But wait for it, cause Tartt's gonna hit you with another whammy -- basically, the group is on the verge of a psychotic break (cause, hey -- they've killed some people!) and... icky... the twin brother (Charles) and sister (Camilla) have been sexually involved with one another (yet another plot point that just does. not. ring. true. Nononono -- They're siblings! This is not Flowers in the Attic, people!) and Charles is getting drunk and abusive and Camilla and Henry are in love, so Henry puts her up in a hotel so she can hide from Charles there, but Charles finds her and he brings a gun and a fight breaks out and... Richard (narrator) gets shot (wounded, but not killed) and then, to wrap up all of the loose ends, Henry kills himself. Boom.

So there ya have it. It's no wonder this book was the "big book" when it was out -- it was all pretty nutso and page-turneriffic. But I still have problems with some of the basic fact-checking kind of flaws... even something simple like this: on the very first page, the narrator describes the search for and discovery of Bunny's body: "when the thaw finally came, the state troopers and the FBI and the searchers from the town all saw that they had been walking back and forth over his body until the snow above it was packed down like ice." [3] which is a nice, dramatic image, right? But then... in the story itself, they were actually looking for him a couple of miles from where his body was, and it was a woman playing fetch with her dog who happened upon him, nowhere near anywhere they were searching. So that just seemed kind of sloppy to me. Maybe Tartt was making a commentary on memories? They're not as clear as we think they are? Not sure, but it was a little bothersome. (Not nearly as flawed as The Goldfinch, though... so there's that!)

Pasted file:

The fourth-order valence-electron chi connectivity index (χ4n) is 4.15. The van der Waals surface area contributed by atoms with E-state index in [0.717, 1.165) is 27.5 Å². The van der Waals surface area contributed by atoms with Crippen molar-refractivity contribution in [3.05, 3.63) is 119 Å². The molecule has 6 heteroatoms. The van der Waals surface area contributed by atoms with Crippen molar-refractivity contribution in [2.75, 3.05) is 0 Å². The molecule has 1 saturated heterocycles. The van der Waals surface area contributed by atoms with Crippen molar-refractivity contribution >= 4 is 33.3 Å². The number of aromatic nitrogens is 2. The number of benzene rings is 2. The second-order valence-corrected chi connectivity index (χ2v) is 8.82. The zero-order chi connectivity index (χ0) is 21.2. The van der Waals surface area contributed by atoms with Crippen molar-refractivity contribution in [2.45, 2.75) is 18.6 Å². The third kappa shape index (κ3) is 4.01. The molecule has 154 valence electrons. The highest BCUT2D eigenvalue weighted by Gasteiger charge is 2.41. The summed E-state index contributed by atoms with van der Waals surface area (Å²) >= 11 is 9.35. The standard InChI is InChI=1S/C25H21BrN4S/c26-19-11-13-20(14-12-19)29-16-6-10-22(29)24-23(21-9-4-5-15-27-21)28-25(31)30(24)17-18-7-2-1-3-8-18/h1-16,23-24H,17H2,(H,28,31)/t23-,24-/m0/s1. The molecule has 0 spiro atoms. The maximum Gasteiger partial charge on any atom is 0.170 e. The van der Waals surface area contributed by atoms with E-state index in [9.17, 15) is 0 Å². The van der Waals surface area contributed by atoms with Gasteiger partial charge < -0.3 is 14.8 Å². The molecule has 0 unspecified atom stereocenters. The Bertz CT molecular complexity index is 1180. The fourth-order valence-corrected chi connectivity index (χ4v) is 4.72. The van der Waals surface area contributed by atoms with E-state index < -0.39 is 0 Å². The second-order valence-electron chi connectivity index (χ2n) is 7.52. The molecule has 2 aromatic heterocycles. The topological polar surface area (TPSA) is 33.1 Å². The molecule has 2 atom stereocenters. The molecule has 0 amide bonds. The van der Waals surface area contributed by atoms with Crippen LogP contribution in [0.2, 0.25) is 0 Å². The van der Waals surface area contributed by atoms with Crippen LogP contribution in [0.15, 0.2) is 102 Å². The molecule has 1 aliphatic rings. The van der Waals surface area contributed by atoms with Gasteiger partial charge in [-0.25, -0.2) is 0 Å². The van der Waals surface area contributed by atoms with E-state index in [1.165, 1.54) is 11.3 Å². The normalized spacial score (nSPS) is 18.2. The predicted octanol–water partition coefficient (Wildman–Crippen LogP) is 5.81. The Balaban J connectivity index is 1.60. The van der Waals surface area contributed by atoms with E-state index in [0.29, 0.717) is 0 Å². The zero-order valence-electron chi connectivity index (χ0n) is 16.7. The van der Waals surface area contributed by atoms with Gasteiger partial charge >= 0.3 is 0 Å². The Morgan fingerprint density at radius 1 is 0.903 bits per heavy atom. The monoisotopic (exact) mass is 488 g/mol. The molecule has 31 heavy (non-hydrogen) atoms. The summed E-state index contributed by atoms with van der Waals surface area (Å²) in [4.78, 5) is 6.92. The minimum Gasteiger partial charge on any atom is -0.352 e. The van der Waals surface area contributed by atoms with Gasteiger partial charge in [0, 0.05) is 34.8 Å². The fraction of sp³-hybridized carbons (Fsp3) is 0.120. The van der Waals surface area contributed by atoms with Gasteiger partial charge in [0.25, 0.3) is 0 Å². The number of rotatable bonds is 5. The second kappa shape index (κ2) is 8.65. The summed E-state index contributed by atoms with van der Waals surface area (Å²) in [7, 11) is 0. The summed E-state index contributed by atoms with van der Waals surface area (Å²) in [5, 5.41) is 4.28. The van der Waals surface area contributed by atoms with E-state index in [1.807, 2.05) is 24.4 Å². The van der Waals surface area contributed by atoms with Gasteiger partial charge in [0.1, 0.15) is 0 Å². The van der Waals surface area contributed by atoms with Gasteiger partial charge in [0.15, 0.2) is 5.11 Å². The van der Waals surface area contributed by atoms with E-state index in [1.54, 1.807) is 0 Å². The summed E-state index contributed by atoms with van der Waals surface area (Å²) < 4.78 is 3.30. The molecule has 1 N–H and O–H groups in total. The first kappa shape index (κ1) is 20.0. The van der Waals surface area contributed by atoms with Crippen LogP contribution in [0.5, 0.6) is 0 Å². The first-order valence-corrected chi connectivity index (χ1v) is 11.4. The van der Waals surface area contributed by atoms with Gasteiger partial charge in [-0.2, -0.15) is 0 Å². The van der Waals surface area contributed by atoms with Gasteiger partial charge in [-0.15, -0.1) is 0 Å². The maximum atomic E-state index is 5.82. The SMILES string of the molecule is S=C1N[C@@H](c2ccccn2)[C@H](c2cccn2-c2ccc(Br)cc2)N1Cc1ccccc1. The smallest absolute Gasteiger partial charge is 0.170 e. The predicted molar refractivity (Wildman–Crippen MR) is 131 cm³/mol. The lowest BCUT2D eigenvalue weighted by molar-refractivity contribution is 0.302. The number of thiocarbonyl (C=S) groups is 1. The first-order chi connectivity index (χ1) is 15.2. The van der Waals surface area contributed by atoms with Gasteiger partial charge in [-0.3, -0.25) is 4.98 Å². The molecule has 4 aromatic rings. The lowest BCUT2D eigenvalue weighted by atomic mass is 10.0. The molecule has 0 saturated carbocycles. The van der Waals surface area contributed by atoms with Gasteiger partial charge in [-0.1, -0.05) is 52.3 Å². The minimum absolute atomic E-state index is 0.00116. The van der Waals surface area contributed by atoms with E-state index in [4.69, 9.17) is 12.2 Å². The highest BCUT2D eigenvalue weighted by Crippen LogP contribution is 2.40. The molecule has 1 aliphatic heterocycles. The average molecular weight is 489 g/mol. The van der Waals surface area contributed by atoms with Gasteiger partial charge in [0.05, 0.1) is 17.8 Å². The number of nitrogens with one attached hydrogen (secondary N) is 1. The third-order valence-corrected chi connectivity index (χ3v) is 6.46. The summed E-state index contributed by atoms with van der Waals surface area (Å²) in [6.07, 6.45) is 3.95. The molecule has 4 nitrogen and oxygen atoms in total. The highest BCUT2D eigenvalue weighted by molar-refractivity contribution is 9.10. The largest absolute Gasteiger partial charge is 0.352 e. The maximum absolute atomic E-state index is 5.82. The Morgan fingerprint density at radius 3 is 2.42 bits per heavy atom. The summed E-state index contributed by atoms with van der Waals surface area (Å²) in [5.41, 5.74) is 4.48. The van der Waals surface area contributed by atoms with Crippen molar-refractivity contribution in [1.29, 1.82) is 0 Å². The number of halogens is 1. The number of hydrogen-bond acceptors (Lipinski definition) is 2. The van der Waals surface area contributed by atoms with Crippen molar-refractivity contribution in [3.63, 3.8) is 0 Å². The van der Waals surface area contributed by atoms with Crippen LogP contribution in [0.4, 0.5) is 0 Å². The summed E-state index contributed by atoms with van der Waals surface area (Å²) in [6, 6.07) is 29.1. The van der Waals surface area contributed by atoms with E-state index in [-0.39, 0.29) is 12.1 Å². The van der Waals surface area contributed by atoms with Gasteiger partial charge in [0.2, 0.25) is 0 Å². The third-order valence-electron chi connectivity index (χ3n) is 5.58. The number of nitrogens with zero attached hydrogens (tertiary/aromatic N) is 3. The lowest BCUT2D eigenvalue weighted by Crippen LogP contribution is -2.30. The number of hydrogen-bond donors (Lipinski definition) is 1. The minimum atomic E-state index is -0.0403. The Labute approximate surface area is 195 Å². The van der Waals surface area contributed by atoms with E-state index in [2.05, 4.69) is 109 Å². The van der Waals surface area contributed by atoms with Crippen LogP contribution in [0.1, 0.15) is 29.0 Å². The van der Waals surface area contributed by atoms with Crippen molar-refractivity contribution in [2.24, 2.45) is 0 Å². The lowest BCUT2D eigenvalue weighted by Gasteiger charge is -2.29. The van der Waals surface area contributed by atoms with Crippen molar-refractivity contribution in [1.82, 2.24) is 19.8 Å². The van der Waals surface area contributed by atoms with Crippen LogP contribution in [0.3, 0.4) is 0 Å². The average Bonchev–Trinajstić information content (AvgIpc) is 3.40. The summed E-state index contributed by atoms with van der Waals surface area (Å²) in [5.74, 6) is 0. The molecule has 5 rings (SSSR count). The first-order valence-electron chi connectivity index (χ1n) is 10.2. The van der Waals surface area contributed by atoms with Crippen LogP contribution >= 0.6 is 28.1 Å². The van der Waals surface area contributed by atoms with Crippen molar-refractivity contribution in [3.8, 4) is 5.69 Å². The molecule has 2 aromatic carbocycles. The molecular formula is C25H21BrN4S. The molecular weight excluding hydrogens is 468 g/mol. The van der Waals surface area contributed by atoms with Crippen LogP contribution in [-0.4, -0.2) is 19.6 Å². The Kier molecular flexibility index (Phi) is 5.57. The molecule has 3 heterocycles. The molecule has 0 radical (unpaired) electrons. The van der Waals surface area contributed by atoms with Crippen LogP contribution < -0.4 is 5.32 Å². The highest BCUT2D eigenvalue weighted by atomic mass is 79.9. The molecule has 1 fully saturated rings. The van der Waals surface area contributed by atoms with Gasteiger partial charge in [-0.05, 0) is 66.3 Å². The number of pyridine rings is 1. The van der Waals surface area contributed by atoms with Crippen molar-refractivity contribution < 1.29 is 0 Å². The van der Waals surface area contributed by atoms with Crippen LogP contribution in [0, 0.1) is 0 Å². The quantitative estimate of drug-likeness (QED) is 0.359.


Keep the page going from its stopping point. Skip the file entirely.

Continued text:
In other news, you mentioned the cover in our comments on the Preview post, so of course... I looked that up.

The jacket, as you recalled, was fancy. The image was the same as that on my paperback (the dude to the right there) but, according to this article, it was "wrapped not in a regular paper dust jacket, but a clear acetate sheath on which the title, blurb and author photograph are printed in purple." Sounds like maybe Tartt wasn't on board with the idea at first, but it was a big hit. However, the designer now says that "It’s kind of a practical disaster" because the acetate is so easily marred (which I have found myself with the acetate cover on the book Cover).

The designer was Chip Kidd and he's another big name in book covers -- he works with Peter Mendelsund and he was interviewed in that movie I linked to in my Cover post. And he's done a ton of cool book covers. Seriously -- check that link. This guy is prolific -- he's a bookcover-designing superstar.

On a personal note, I have inadvertently read three novels in a row set in small, academic communities (this one, On Beauty, and Winger) and I am now feeling a might claustrophobic. Going to have to choose my next book with that in mind.

Holy cow! It's mid-May and I have just wrapped up my 5th book of the year! Can it be? Whoa. Well, don't worry -- I'll screw that up and fall behind somehow. Hahahaha.
Ha.
Ha.

love,
kelly